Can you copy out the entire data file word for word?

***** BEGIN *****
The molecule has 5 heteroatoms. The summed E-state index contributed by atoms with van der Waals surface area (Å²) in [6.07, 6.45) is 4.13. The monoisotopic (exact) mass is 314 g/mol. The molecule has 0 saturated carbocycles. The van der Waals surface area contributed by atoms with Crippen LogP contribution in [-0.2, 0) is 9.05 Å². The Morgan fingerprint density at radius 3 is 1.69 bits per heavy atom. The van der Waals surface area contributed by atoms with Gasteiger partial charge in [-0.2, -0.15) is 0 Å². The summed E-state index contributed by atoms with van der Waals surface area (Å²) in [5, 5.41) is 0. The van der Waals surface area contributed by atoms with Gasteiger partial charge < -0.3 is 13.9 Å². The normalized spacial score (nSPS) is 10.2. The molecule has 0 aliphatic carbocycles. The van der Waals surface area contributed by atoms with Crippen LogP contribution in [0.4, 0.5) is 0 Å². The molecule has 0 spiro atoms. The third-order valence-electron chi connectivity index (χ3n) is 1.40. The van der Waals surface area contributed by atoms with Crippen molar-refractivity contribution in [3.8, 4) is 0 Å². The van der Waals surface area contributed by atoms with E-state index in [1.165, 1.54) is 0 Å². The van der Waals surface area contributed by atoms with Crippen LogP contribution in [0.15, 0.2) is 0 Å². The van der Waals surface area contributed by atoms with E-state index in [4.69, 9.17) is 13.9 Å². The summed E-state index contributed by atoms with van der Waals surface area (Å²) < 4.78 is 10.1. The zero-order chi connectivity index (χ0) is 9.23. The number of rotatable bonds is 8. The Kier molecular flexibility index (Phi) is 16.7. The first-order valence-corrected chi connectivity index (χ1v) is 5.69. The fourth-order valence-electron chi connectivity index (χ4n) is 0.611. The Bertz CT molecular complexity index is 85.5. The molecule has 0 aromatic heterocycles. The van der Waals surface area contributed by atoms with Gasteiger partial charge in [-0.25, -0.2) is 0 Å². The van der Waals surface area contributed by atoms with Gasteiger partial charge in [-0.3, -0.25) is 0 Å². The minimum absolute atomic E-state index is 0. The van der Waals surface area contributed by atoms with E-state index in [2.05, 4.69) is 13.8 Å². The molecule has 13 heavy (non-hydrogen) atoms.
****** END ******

The molecule has 5 heteroatoms. The summed E-state index contributed by atoms with van der Waals surface area (Å²) in [6.07, 6.45) is 4.13. The monoisotopic (exact) mass is 314 g/mol. The molecule has 0 saturated carbocycles. The van der Waals surface area contributed by atoms with Crippen LogP contribution in [-0.2, 0) is 9.05 Å². The Morgan fingerprint density at radius 3 is 1.69 bits per heavy atom. The van der Waals surface area contributed by atoms with Gasteiger partial charge in [-0.2, -0.15) is 0 Å². The summed E-state index contributed by atoms with van der Waals surface area (Å²) in [5, 5.41) is 0. The van der Waals surface area contributed by atoms with Gasteiger partial charge < -0.3 is 13.9 Å². The normalized spacial score (nSPS) is 10.2. The molecule has 0 aliphatic carbocycles. The van der Waals surface area contributed by atoms with Crippen LogP contribution in [0.4, 0.5) is 0 Å². The molecule has 0 spiro atoms. The third-order valence-electron chi connectivity index (χ3n) is 1.40. The van der Waals surface area contributed by atoms with Crippen molar-refractivity contribution in [3.8, 4) is 0 Å². The van der Waals surface area contributed by atoms with E-state index in [1.165, 1.54) is 0 Å². The van der Waals surface area contributed by atoms with Crippen LogP contribution in [0.15, 0.2) is 0 Å². The van der Waals surface area contributed by atoms with E-state index in [4.69, 9.17) is 13.9 Å². The summed E-state index contributed by atoms with van der Waals surface area (Å²) < 4.78 is 10.1. The zero-order chi connectivity index (χ0) is 9.23. The number of rotatable bonds is 8. The Kier molecular flexibility index (Phi) is 16.7. The first-order valence-corrected chi connectivity index (χ1v) is 5.69. The fourth-order valence-electron chi connectivity index (χ4n) is 0.611. The Bertz CT molecular complexity index is 85.5. The molecule has 0 aromatic heterocycles. The van der Waals surface area contributed by atoms with Gasteiger partial charge in [-0.25, -0.2) is 0 Å². The van der Waals surface area contributed by atoms with Gasteiger partial charge in [-0.3, -0.25) is 0 Å². The minimum absolute atomic E-state index is 0. The van der Waals surface area contributed by atoms with E-state index in [2.05, 4.69) is 13.8 Å². The molecule has 13 heavy (non-hydrogen) atoms.